Walmart’s solid results in the fourth quarter of 2016 showed no signs of slowing down in 2017. Online sales are up nearly 30% in recent months, as the retail giant acquired four e-commerce sites: Jet.com, Moosejaw, Shoebuy.com and, most recently Modcloth, which sells trendy clothing geared toward the Millennial market. Walmart has also made a big move into online grocery shopping, which is now available in some 600 locations in 100 markets.
Overall, the company now offers more than 23 million SKUs through its online channels. This expansion is a clear indication that Walmart is going “all in” with its plans to take on Amazon in the e-commerce marketplace.
Will Walmart’s entry to the online marketplace squeeze out small and medium-sized sellers? Is there anything smaller sellers can do to stay alive in this new online landscape?
If you are an online seller, the answer to these questions depends on what you do in the next several months to adapt to this new reality. If you are trying to compete in terms of sheer size, product selection or price, then you are better off closing your doors. There is no way you can compete with Walmart on its home turf.
However, this does not mean no options are available. Smaller sellers can still attract large numbers of buyers if they focus on a few basic principles.
First, find a niche where you can own the market. Now, before you think this means offering only exotic products, don’t worry. You can own a niche in almost any market, as long as you find an angle that appeals to a certain segment of the public.
For example, if you sell socks – don’t just sell generic socks that people can buy through Walmart. That would be suicide. Instead, find the socks that sock-lovers love and offer those socks. The same goes for other products. Find a niche where you can deliver truly superb value. This may force you to take a hard look at your offerings and get rid of products that won’t help your bottom line. But in the end you will be able to carve out market share in areas where Walmart chooses not to compete.
Second, become a thought leader in your space. If you sell high-end electronics, you may want to present a webinar on the latest trends in technology that have not yet reached the general consumer. If you sell shoes, you will want your customers to come to you for information on how to select proper footwear or the health benefits associated with choosing the right shoes for the right activity. Whatever the product, be the website people turn to for good information about your product or niche.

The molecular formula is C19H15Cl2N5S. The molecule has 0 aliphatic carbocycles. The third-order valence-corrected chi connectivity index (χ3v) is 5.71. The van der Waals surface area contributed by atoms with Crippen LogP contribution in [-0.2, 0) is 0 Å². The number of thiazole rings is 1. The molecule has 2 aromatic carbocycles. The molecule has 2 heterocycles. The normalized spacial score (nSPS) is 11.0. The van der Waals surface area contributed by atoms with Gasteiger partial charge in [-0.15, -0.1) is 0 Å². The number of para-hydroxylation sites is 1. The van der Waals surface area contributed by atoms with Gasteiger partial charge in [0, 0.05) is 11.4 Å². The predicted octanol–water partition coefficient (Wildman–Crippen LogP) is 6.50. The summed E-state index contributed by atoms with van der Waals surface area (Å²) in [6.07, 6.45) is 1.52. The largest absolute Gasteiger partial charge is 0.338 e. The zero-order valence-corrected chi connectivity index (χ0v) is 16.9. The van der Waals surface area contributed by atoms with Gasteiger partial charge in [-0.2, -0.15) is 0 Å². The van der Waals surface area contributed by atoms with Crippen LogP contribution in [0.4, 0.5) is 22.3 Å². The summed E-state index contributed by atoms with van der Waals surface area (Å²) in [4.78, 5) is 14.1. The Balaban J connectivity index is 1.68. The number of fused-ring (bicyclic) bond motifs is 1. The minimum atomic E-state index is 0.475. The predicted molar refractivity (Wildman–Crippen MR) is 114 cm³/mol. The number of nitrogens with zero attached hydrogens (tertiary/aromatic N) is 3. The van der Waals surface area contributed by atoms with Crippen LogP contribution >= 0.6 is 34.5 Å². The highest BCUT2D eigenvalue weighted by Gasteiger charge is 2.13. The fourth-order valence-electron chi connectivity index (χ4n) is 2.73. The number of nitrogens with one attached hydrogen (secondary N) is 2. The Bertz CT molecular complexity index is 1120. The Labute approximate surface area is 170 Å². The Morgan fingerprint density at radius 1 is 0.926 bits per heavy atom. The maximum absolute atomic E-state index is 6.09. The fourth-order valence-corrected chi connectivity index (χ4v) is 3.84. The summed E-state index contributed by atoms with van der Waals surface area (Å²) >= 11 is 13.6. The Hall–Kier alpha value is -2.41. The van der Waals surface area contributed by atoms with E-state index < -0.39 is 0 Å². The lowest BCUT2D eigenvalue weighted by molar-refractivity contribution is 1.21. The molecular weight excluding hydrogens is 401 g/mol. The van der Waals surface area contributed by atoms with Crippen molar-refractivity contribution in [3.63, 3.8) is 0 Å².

Third, they’re not just your customers, they’re your tribe. Walmart offers millions of products to millions of customers. This presents smaller sellers with an opening to build a loyal following. There is simply no way Walmart can compete with you in terms of personalizing customer service. Make sure to treat each customer like a friend. Keep in touch with them on Facebook and via email. Offer perks – not spam – according to your customers’ preferences, and they will spread the word about your business to other potential buyers.
Fourth, focus on creating an unique and unusual experience for your customers. Think of the last time you walked into an Apple store. That is a lesson in customer experience. The products they offer are just one piece in the overall picture of creating an amazing experience for their customers. As a result, Apple attracts more than mere customers. It creates some of the most loyal fans in the world. Whatever product you are selling online, make sure you are creating an enjoyable experience for your visitors that goes beyond simply shopping for products.
Fifth, if you can’t beat ‘em, join ‘em. Walmart is expanding its product offerings, which means it is actively looking for sellers. If you can create a strong brand that can also be scaled up to Walmart sized proportions, take the initiative and apply to be part of Walmart Marketplace.
One final piece of advice: Competition in the world of e-commerce will only increase in the years ahead. Sellers will have to think out of the box in terms of marketing and customer retention. This means other aspects of your business, like packaging, shipping and inventory control have to run flawlessly. The days are gone when this aspect of your business can run in-house without the help of experts, whose sole focus is these back-end needs. SellerCloud has years of experience helping online sellers streamline their online product placement, shipping, sales and inventory needs. Call us today to schedule a free consultation with one of our customer representatives.